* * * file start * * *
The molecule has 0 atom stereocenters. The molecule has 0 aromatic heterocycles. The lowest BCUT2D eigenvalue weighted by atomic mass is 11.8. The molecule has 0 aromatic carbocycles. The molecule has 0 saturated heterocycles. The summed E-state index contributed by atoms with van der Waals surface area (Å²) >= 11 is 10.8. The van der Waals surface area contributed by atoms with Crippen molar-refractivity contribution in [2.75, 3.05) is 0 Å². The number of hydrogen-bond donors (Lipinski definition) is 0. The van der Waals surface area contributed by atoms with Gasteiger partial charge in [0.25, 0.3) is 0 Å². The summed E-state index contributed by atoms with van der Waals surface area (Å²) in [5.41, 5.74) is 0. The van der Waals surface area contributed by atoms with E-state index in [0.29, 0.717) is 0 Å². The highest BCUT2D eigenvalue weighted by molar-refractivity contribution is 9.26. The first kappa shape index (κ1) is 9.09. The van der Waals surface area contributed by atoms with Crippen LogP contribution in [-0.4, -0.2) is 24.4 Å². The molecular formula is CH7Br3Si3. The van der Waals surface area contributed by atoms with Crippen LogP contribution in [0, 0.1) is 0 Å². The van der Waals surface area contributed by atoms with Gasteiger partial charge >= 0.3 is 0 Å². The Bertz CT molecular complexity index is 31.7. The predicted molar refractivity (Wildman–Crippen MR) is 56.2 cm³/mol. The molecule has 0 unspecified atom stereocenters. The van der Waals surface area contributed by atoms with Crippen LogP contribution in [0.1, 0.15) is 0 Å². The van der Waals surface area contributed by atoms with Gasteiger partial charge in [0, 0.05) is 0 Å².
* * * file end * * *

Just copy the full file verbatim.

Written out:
The molecule has 0 atom stereocenters. The molecule has 0 aromatic heterocycles. The lowest BCUT2D eigenvalue weighted by atomic mass is 11.8. The molecule has 0 aromatic carbocycles. The molecule has 0 saturated heterocycles. The summed E-state index contributed by atoms with van der Waals surface area (Å²) >= 11 is 10.8. The van der Waals surface area contributed by atoms with Crippen molar-refractivity contribution in [2.75, 3.05) is 0 Å². The number of hydrogen-bond donors (Lipinski definition) is 0. The van der Waals surface area contributed by atoms with Gasteiger partial charge in [0.25, 0.3) is 0 Å². The summed E-state index contributed by atoms with van der Waals surface area (Å²) in [5.41, 5.74) is 0. The van der Waals surface area contributed by atoms with E-state index in [0.29, 0.717) is 0 Å². The highest BCUT2D eigenvalue weighted by molar-refractivity contribution is 9.26. The first kappa shape index (κ1) is 9.09. The van der Waals surface area contributed by atoms with Crippen LogP contribution in [-0.4, -0.2) is 24.4 Å². The molecular formula is CH7Br3Si3. The van der Waals surface area contributed by atoms with Crippen LogP contribution in [0, 0.1) is 0 Å². The van der Waals surface area contributed by atoms with Gasteiger partial charge >= 0.3 is 0 Å². The Bertz CT molecular complexity index is 31.7. The predicted molar refractivity (Wildman–Crippen MR) is 56.2 cm³/mol. The molecule has 0 unspecified atom stereocenters. The van der Waals surface area contributed by atoms with Crippen LogP contribution in [0.1, 0.15) is 0 Å². The van der Waals surface area contributed by atoms with Gasteiger partial charge in [0, 0.05) is 0 Å².